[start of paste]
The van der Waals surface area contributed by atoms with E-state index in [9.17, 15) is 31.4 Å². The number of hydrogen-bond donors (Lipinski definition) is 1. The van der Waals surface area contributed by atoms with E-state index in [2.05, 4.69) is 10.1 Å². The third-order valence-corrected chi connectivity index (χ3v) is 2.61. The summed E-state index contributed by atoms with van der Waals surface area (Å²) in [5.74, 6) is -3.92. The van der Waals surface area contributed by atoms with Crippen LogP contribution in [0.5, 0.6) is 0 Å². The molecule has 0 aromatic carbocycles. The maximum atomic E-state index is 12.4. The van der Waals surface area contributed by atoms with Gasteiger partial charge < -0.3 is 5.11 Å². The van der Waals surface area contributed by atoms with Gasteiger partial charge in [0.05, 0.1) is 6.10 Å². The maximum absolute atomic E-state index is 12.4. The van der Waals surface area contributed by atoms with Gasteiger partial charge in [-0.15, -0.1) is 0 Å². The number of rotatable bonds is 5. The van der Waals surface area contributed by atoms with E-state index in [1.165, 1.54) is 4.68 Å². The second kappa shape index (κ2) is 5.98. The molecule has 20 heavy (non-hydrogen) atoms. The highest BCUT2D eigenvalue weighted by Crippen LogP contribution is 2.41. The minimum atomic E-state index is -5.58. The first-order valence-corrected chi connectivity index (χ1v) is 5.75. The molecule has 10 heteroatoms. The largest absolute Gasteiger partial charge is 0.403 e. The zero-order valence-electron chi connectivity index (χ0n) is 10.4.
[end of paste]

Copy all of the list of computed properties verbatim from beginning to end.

The van der Waals surface area contributed by atoms with E-state index in [9.17, 15) is 31.4 Å². The number of hydrogen-bond donors (Lipinski definition) is 1. The van der Waals surface area contributed by atoms with E-state index in [2.05, 4.69) is 10.1 Å². The third-order valence-corrected chi connectivity index (χ3v) is 2.61. The summed E-state index contributed by atoms with van der Waals surface area (Å²) in [5.74, 6) is -3.92. The van der Waals surface area contributed by atoms with Crippen LogP contribution in [0.5, 0.6) is 0 Å². The molecule has 0 aromatic carbocycles. The maximum atomic E-state index is 12.4. The van der Waals surface area contributed by atoms with Gasteiger partial charge < -0.3 is 5.11 Å². The van der Waals surface area contributed by atoms with Gasteiger partial charge in [0.05, 0.1) is 6.10 Å². The maximum absolute atomic E-state index is 12.4. The van der Waals surface area contributed by atoms with Gasteiger partial charge in [-0.15, -0.1) is 0 Å². The number of rotatable bonds is 5. The van der Waals surface area contributed by atoms with E-state index in [1.165, 1.54) is 4.68 Å². The second kappa shape index (κ2) is 5.98. The molecule has 20 heavy (non-hydrogen) atoms. The highest BCUT2D eigenvalue weighted by Crippen LogP contribution is 2.41. The minimum atomic E-state index is -5.58. The first-order valence-corrected chi connectivity index (χ1v) is 5.75. The molecule has 10 heteroatoms. The largest absolute Gasteiger partial charge is 0.403 e. The zero-order valence-electron chi connectivity index (χ0n) is 10.4.